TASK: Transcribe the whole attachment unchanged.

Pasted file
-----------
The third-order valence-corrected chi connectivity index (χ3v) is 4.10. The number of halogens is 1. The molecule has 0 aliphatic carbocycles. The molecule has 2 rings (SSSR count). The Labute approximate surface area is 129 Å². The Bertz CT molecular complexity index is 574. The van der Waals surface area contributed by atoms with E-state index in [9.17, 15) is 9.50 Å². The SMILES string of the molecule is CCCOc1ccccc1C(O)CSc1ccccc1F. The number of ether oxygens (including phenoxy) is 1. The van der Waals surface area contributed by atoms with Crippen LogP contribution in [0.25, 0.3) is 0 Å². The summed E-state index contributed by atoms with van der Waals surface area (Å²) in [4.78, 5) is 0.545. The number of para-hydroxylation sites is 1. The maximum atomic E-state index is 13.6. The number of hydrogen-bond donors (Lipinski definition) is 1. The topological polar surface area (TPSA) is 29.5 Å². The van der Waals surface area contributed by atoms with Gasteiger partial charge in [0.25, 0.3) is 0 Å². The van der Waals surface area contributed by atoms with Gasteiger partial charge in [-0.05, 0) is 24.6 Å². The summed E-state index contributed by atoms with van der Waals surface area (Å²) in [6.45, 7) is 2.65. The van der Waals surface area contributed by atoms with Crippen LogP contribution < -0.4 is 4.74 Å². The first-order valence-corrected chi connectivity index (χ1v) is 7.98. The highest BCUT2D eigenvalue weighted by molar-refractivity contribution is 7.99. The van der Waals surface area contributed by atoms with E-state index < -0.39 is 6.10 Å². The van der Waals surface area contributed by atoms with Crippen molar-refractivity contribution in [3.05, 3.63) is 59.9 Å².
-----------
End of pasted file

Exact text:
The third-order valence-corrected chi connectivity index (χ3v) is 4.10. The number of halogens is 1. The molecule has 0 aliphatic carbocycles. The molecule has 2 rings (SSSR count). The Labute approximate surface area is 129 Å². The Bertz CT molecular complexity index is 574. The van der Waals surface area contributed by atoms with E-state index in [9.17, 15) is 9.50 Å². The SMILES string of the molecule is CCCOc1ccccc1C(O)CSc1ccccc1F. The number of ether oxygens (including phenoxy) is 1. The van der Waals surface area contributed by atoms with Crippen LogP contribution in [0.25, 0.3) is 0 Å². The summed E-state index contributed by atoms with van der Waals surface area (Å²) in [4.78, 5) is 0.545. The number of para-hydroxylation sites is 1. The maximum atomic E-state index is 13.6. The number of hydrogen-bond donors (Lipinski definition) is 1. The topological polar surface area (TPSA) is 29.5 Å². The van der Waals surface area contributed by atoms with Gasteiger partial charge in [0.25, 0.3) is 0 Å². The van der Waals surface area contributed by atoms with Gasteiger partial charge in [-0.05, 0) is 24.6 Å². The summed E-state index contributed by atoms with van der Waals surface area (Å²) in [6.45, 7) is 2.65. The van der Waals surface area contributed by atoms with Crippen LogP contribution < -0.4 is 4.74 Å². The first-order valence-corrected chi connectivity index (χ1v) is 7.98. The highest BCUT2D eigenvalue weighted by molar-refractivity contribution is 7.99. The van der Waals surface area contributed by atoms with E-state index < -0.39 is 6.10 Å². The van der Waals surface area contributed by atoms with Crippen molar-refractivity contribution in [3.05, 3.63) is 59.9 Å².